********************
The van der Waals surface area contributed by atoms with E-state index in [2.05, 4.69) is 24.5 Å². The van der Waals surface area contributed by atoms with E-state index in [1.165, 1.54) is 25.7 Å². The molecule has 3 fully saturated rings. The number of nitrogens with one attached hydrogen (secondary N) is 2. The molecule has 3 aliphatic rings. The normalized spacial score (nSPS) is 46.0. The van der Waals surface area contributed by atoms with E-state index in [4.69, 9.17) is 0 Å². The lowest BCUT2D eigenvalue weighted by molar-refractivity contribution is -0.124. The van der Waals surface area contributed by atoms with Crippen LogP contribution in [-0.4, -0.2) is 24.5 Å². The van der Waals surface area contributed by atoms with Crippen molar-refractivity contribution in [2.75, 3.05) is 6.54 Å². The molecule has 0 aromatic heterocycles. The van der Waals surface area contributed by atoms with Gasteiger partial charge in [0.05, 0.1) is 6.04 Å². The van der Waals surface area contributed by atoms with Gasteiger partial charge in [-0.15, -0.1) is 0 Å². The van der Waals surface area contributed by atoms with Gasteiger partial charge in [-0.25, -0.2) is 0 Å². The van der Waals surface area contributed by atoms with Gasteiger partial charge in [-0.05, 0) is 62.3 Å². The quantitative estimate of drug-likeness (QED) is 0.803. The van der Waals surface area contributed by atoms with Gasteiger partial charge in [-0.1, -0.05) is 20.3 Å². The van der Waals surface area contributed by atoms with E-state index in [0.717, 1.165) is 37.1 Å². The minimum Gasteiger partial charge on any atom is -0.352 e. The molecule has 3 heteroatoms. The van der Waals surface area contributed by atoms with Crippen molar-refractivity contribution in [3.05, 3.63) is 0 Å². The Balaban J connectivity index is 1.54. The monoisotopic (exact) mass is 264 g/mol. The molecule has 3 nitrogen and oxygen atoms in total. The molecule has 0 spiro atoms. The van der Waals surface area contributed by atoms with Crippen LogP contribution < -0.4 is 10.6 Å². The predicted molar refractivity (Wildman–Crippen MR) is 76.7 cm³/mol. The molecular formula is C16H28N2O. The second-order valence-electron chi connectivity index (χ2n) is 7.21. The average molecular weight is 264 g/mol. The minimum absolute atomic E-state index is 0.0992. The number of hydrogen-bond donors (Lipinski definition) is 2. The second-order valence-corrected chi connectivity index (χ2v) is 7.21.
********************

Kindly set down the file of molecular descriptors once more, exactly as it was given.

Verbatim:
The van der Waals surface area contributed by atoms with E-state index in [2.05, 4.69) is 24.5 Å². The van der Waals surface area contributed by atoms with E-state index in [1.165, 1.54) is 25.7 Å². The molecule has 3 fully saturated rings. The number of nitrogens with one attached hydrogen (secondary N) is 2. The molecule has 3 aliphatic rings. The normalized spacial score (nSPS) is 46.0. The van der Waals surface area contributed by atoms with E-state index in [4.69, 9.17) is 0 Å². The lowest BCUT2D eigenvalue weighted by molar-refractivity contribution is -0.124. The van der Waals surface area contributed by atoms with Crippen LogP contribution in [-0.4, -0.2) is 24.5 Å². The van der Waals surface area contributed by atoms with Crippen molar-refractivity contribution in [2.75, 3.05) is 6.54 Å². The molecule has 0 aromatic heterocycles. The van der Waals surface area contributed by atoms with Gasteiger partial charge in [0.05, 0.1) is 6.04 Å². The van der Waals surface area contributed by atoms with Gasteiger partial charge in [-0.15, -0.1) is 0 Å². The van der Waals surface area contributed by atoms with Gasteiger partial charge in [-0.25, -0.2) is 0 Å². The van der Waals surface area contributed by atoms with Gasteiger partial charge in [-0.05, 0) is 62.3 Å². The quantitative estimate of drug-likeness (QED) is 0.803. The van der Waals surface area contributed by atoms with Gasteiger partial charge in [-0.1, -0.05) is 20.3 Å². The van der Waals surface area contributed by atoms with E-state index in [0.717, 1.165) is 37.1 Å². The minimum Gasteiger partial charge on any atom is -0.352 e. The molecule has 3 heteroatoms. The van der Waals surface area contributed by atoms with Crippen molar-refractivity contribution in [3.05, 3.63) is 0 Å². The Balaban J connectivity index is 1.54. The monoisotopic (exact) mass is 264 g/mol. The molecule has 3 nitrogen and oxygen atoms in total. The molecule has 0 spiro atoms. The van der Waals surface area contributed by atoms with Crippen LogP contribution < -0.4 is 10.6 Å². The predicted molar refractivity (Wildman–Crippen MR) is 76.7 cm³/mol. The molecular formula is C16H28N2O. The second-order valence-electron chi connectivity index (χ2n) is 7.21. The average molecular weight is 264 g/mol. The minimum absolute atomic E-state index is 0.0992. The number of hydrogen-bond donors (Lipinski definition) is 2. The second-order valence-corrected chi connectivity index (χ2v) is 7.21.